The majority began its analysis by identifying the standard recognized in United States v. Comstock, 560 U.S. 126, 134 (2010), that the statute must be rationally related to the implementation of a constitutionally enumerated power. In doing so, it applied a two-part test - first, the statute must be an exercise of one of Congress's enumerated powers, and second, the statute must be necessary and proper for carrying out the enumerated power under the statute. In Kebodeaux, the first prong was met because Congress had the power to regulate the military, including sex crimes committed during military service. The second prong was met because the court found that the SORNA and the Wetterling Act were "eminently reasonable."

The majority noted that Kebodeaux had two dissenting opinions and two concurrences. Justice Thomas' dissent criticized the SORNA for being unconstitutional because it does not "carry into execution" any of Congress's enumerated powers. Kebodeaux, 133 S. Ct. at 2512 (Thomas, J., dissenting). Justice Thomas stated that the SORNA does not help implement the Military Regulation clause, or any other Article 1 power, and thus usurped the general police powers reserved for the states. Chief Justice Roberts' and Justice Alito's concurring opinions also noted this concern about usurping police powers, but found that the SORNA was necessary and proper to Congress's power "[t]o make Rules for Government and Regulation of the land and naval Forces." See id. at 2508 (Alito, J., concurring in the judgment) (quoting U.S. Const., art. I, § 8, cl. 14); see also id. at 2506 (Roberts, C.J., concurring in the judgment). The majority stated that even though case before it did not involve the Military Regulation Clause, Kebodeaux was binding. The majority stated that SORNA's relation to the Military Regulation Clause was not the only reason that the SORNA was constitutional.

Applying the two-part test to the present case, the majority found that SORNA survives Defendant's challenge. Defendant's original conviction was under Section 2242(a)(4)(B), which arises under the Commerce Clause, regulating trafficking of child pornography. Thus, because the underlying statute is constitutionally sound the SORNA is a rational extension of that congressional power under the Necessary and Proper Clause.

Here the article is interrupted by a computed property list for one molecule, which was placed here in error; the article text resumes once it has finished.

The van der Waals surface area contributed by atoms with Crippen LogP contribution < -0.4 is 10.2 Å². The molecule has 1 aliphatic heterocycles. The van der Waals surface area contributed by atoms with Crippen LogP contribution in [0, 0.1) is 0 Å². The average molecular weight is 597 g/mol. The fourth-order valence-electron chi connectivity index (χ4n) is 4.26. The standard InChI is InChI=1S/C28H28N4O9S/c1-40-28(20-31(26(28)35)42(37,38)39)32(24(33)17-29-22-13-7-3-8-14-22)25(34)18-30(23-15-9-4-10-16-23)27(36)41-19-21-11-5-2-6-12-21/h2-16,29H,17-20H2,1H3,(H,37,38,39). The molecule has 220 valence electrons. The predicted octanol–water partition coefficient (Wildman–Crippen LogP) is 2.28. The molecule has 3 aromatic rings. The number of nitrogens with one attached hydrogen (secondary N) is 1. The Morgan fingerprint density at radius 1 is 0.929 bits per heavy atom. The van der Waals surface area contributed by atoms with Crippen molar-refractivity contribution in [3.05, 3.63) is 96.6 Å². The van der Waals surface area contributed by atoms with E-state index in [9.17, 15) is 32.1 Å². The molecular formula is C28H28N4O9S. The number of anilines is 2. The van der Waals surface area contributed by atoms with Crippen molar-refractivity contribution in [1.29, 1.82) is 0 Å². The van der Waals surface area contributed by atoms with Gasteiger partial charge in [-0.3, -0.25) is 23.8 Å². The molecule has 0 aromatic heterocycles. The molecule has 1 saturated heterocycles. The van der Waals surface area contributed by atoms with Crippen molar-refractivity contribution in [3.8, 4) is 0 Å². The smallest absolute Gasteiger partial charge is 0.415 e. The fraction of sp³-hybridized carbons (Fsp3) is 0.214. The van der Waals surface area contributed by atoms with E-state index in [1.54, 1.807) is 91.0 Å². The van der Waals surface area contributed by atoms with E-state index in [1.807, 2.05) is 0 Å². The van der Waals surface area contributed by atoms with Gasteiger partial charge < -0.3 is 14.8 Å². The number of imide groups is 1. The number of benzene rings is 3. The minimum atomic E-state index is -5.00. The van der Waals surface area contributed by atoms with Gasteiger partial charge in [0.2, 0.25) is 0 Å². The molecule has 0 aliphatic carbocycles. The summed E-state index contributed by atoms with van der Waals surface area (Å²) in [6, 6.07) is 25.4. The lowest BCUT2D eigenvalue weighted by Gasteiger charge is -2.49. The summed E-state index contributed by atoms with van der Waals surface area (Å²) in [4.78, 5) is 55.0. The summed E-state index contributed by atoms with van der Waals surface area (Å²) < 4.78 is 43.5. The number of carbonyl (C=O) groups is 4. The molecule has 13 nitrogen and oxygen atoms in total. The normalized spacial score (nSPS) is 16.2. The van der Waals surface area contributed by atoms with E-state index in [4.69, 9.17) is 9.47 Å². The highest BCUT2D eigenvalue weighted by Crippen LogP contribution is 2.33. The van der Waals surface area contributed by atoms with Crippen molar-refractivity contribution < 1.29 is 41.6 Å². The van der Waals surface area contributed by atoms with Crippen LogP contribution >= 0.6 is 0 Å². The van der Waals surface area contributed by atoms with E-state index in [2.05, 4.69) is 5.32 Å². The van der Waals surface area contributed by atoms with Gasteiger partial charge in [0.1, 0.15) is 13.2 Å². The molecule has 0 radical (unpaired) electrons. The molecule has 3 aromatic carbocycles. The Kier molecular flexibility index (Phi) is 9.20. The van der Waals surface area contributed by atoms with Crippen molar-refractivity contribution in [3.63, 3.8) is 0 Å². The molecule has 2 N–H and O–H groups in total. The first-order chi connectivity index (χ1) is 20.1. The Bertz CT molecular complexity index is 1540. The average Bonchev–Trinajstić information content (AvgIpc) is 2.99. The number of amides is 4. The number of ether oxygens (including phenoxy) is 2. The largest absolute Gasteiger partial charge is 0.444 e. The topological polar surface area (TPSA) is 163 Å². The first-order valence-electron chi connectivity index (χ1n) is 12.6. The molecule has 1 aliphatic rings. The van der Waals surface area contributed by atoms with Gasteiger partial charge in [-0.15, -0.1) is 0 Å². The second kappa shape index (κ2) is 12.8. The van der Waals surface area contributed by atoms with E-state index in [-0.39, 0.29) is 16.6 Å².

The majority then reviewed Defendant's challenge of 18 U.S.C. § 2252(A)(a)(5)(B) under a de novo standard of review. The court reviewed First Amendment precedent, explaining that certain types of speech, including defamation, incitement, obscenity, and pornography produced with real children were not protected by the First Amendment. In order to succeed on an overbreadth challenge, the majority stated that a challenger must show that the chilling effect on protected speech is both real and substantial, emphasizing that showing only some overbreadth is insufficient. Further, the majority explained that facial challenges to statutes are generally disfavored because they tend to counteract both judicial restraint and separation of powers as well as cause courts to anticipate a constitutional challenge before it may be necessary to answer a question of constitutionality. It also noted that the overbreadth doctrine should be applied sparingly, and as a last resort.

Defendant argued that the statute is overbroad because it did not specify that an individual "inten[d] to view" the pornography directly, and that the phrase "any other material" is too far-reaching. The majority noted that it must take a common sense approach to construing the statute, appreciating that some others may refrain from engaging in constitutionally protected speech because of its enactment, but also not speculating about hypothetical cases. It explained that it is the Defendant's burden to show that substantial overbreadth exists by showing protected materials that would be targeted by the statute. Because Defendant failed to produce any specific examples of protected speech showing that a considerable amount of speech is restricted. Defendant's hypothetical that a 500-page book with one image of child pornography would be outlawed did not rise to the level of showing that the statute outlaws a considerable amount of constitutionally protected speech. The court stated that regardless of whether the statute requires specific intent to view child pornography, it is not overbroad. It was sufficient that there were no specific examples of substantial overbreadth to decide that the statute is constitutional.